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to visualize the dynamic character of a set of designs. Note that Ux, Uy and Uz are useful but not a predictor of actual deformation. I trend u across studies. I also trend the algebraic sum of u and track how far off of a goal it is. A goal of zero is popular since that would mean something like dynamic symmetry, of course depending on the geometry and the industry. Mine is loudspeaker driver design so non-axisymmetric moving mass dynamism is predicted by modal analysis.
A common use of Frequency Analyses are to compare the natural, or resonant, frequencies of a part or assembly to the input frequencies. The example I like to use is a grinding wheel in the shop. It usually sits on a steel frame bolted to the floor. Most people have noticed that after turning the motor on and as the wheel accelerates to operating speed, the stand shutters and vibrates, then settles down. The wheel speed (RPM) just passed thru the first natural frequency of the stand, causing it to resonante and vibrate. When the wheel speed increased past that natural frequency, the stand stops shaking. It would be important from a desinger standpoint, to make sure that the 1st natural frequency of ths stand wasn't the operating speed instead of some intermediate speed since the stand wouldn't be usable and would shake itself to death.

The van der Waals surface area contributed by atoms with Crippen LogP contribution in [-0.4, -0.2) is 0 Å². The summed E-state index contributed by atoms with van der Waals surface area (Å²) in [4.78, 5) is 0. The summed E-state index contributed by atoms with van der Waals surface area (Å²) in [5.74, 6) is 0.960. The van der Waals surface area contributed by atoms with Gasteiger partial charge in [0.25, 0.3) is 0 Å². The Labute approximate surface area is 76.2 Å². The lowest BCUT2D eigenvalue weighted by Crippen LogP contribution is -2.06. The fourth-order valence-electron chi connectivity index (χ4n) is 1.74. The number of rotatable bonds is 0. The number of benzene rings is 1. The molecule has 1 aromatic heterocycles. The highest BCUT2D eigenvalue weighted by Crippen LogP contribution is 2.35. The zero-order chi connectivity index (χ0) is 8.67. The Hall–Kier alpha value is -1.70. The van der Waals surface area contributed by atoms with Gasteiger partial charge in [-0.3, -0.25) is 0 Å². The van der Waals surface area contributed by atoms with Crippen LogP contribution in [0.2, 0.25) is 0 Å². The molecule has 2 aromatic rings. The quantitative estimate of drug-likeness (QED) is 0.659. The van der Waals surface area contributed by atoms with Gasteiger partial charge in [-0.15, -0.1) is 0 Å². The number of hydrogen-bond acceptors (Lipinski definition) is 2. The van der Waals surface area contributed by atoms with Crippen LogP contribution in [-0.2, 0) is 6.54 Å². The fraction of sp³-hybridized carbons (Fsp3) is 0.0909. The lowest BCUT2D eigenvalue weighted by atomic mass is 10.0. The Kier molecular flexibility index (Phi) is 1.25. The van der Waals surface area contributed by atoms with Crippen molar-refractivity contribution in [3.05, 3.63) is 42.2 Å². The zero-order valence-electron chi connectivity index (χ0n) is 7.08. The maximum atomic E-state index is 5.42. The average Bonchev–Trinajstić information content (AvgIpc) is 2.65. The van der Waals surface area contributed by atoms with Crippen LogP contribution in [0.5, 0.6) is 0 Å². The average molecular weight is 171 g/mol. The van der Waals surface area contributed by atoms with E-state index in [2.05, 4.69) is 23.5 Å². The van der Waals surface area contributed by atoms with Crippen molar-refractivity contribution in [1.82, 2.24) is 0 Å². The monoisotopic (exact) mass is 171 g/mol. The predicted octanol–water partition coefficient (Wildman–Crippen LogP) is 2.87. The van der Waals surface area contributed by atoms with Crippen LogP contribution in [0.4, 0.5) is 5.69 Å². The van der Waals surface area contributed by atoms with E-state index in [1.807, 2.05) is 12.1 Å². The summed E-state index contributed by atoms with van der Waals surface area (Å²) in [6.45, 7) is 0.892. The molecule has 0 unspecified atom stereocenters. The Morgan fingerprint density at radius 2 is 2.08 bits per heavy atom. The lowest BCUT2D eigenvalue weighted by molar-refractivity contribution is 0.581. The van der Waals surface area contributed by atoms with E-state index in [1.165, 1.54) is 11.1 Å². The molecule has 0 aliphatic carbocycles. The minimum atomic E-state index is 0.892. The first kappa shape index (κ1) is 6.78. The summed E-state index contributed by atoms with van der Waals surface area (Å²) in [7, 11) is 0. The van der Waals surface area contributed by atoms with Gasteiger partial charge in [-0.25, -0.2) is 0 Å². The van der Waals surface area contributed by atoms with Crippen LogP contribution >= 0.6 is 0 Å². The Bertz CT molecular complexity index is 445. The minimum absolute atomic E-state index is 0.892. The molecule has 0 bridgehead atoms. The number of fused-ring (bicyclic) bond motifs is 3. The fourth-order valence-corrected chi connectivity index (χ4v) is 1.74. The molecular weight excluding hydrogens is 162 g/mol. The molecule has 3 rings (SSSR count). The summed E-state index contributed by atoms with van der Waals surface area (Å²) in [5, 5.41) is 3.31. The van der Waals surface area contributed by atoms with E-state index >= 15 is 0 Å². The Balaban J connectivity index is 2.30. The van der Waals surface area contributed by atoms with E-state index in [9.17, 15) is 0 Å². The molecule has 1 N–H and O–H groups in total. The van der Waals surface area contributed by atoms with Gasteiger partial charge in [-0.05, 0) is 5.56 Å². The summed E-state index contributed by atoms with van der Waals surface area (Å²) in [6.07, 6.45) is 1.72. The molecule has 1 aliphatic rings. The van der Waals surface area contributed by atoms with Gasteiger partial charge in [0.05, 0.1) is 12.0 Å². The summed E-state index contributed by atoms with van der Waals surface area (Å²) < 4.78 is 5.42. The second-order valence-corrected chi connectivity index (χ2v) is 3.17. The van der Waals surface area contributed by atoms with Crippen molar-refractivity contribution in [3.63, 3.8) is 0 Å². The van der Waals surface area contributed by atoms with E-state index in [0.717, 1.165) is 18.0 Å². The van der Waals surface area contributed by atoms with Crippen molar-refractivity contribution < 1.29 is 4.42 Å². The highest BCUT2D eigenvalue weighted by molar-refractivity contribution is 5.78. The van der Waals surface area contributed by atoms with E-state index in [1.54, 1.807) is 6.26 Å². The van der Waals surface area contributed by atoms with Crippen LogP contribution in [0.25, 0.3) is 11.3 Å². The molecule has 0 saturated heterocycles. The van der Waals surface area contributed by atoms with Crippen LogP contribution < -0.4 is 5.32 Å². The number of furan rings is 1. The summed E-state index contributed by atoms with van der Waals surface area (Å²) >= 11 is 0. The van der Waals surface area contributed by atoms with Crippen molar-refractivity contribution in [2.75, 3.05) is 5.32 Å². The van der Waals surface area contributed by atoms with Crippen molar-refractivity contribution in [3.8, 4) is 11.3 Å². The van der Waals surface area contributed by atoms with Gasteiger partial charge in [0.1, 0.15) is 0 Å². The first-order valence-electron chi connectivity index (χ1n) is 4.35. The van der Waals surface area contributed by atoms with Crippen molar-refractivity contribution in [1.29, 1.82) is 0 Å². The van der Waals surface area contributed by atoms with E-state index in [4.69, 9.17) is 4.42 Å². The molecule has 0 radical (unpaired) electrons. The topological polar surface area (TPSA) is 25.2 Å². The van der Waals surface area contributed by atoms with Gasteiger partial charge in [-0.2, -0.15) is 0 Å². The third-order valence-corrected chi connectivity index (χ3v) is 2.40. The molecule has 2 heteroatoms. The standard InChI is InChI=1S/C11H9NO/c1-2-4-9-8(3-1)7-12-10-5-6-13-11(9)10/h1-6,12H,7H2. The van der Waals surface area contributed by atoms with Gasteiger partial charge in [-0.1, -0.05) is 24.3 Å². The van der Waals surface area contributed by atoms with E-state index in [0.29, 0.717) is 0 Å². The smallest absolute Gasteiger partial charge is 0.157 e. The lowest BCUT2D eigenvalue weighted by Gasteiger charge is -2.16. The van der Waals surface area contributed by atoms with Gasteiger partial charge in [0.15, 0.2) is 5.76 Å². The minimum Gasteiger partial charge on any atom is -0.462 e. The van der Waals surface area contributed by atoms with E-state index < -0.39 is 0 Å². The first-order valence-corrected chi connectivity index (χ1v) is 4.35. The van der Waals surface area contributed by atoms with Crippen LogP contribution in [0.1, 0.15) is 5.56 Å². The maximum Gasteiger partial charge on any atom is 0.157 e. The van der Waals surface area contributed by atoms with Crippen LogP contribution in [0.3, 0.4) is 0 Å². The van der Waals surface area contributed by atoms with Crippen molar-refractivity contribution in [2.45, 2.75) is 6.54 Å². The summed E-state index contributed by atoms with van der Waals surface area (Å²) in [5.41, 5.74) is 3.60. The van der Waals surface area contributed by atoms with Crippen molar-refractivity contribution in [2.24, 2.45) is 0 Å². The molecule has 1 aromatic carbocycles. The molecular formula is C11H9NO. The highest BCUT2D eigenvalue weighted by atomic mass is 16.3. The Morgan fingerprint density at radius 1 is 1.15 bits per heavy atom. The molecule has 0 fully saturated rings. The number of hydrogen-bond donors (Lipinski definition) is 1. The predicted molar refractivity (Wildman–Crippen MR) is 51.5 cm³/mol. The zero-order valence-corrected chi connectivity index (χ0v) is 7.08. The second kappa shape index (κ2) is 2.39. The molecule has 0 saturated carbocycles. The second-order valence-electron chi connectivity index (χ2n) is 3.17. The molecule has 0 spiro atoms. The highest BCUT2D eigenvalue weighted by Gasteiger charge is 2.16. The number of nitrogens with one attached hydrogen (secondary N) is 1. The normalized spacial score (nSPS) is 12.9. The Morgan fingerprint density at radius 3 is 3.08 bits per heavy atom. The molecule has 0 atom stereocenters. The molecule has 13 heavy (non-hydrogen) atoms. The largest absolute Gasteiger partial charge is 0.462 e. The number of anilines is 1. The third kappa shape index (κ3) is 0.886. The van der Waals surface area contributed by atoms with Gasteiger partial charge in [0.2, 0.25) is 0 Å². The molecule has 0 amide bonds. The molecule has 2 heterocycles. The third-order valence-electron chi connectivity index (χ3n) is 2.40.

Does this make more sense?
Thank You very much Vince & Genexxer.......
Both of your explanation is very useful for me.